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James Ensor House
Do not fear. To truly understand the master, you must visit his house at least once. The displaying cupboards full of crazy, bizarre, bewildering objects will bring you into the atmosphere of his work, breathing in the air on the piano nobile will do the rest. The Ensor House is closed since November 15th, 2017. Reopening will be after finishing the constructions of the Ensor visitor centre. Keep an eye on the website for more information! The interactive experience centre will offer extensive information about Ensor the artist and the world he lived in. Each of the five experience rooms highlights a specific theme, including Ensor’s studio, the masks, Ensor and Ostend, Death and finally, Society and criticism. The experience centre will also host temporary exhibitions with unique engravings and prints by James Ensor. The perfect place, in other words, to immerse yourself in the artist’s world and work and learn more about this complex and fascinating figure.
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Museum Amandine
April 3rd 1995 - On this day the Amandine entered Oostende harbour for the last time. On this day it dropped anchor for the very last time. The crew disembarked, swallowed hard and went home without looking back. The last page in Oostende's book on Iceland Fishing had been turned. Now, 13 years later, the Amandine has started her second career, a career as an interactive museum. It has taken two years of hard and concentrated work in the old shipyard 'Seghers' to restore the ship to its former glory. But today is the day. Today you can see the ship at the renovated Visserskaai in the heart of Oostende.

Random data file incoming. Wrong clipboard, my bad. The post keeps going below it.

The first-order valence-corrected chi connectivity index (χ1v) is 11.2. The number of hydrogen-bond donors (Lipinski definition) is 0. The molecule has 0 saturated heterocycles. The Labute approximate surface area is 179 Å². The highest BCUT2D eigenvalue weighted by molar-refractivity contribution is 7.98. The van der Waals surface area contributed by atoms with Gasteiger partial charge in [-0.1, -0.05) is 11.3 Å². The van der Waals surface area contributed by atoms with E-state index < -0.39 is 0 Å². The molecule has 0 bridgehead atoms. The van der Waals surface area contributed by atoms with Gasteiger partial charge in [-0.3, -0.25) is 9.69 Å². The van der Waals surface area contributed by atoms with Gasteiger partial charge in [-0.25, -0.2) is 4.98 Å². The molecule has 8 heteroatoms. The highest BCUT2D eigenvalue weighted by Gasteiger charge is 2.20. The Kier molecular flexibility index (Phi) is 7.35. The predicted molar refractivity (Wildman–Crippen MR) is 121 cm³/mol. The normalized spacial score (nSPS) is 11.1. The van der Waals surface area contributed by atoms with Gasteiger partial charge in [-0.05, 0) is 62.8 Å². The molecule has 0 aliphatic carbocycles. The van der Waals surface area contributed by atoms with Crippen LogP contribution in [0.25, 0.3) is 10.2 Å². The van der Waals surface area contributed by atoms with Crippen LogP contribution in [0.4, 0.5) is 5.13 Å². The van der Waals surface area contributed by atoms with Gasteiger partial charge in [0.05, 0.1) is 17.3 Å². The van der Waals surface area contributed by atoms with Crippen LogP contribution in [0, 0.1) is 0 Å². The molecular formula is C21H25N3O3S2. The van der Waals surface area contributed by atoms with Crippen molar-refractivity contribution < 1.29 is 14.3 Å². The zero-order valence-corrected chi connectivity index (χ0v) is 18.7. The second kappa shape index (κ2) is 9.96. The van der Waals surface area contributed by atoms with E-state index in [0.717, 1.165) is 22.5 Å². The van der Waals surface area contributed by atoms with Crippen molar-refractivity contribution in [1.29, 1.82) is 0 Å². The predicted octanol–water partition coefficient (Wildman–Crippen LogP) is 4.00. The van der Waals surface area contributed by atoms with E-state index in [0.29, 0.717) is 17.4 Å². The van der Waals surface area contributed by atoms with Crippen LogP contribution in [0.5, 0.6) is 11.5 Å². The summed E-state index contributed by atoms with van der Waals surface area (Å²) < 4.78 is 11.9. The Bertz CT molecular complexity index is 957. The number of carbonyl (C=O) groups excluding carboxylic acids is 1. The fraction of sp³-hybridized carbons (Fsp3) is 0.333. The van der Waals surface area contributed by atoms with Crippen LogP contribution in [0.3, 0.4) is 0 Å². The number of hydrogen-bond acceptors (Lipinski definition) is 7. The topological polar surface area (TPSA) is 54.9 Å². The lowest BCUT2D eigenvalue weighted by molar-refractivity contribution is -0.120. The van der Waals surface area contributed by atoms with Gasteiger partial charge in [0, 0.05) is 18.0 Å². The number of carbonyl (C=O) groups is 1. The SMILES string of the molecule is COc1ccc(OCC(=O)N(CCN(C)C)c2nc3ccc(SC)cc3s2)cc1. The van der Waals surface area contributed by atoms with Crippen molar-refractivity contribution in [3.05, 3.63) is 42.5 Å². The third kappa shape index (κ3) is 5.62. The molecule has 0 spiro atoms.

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The Main Square
The Lillois' favourite meeting place offers an interesting view of the architecture from the 17th to the 20th century. Standing in the centre of the squares stands the Goddess commemorates Lille's resistance to the Austrian siege in 1792
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The Rihour Palace
Begun in 1453 by Philippe Le Bon, Duke of Burgundy, it is one of the rare reminders of the flamboyant gothic style in Lille. On the ground floor, the Salle des Gardes (Guards room) houses the tourist office.
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The Fine Arts Musuem
Due to the size of its permanent collections, the Palais des Beaux-Arts of Lille is considered to be the second largest general-interest museum in France, just after the Louvre. The building, completed between 1885 and 1892, is typical of the monumental architecture of the late 19th century.
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Musee Lombart
This museum was donated to the town of Doullens in 1908 by Jules François Lombart, a wealthy chocolate manufacturer and keen art collector. There are works by Corot, Chardin, Daubigny and Poulbot (who came from a local family) plus Egyptian objects, including a mummy, and archaeological finds. The museum with its eclectic collection also has a lovely French formal garden.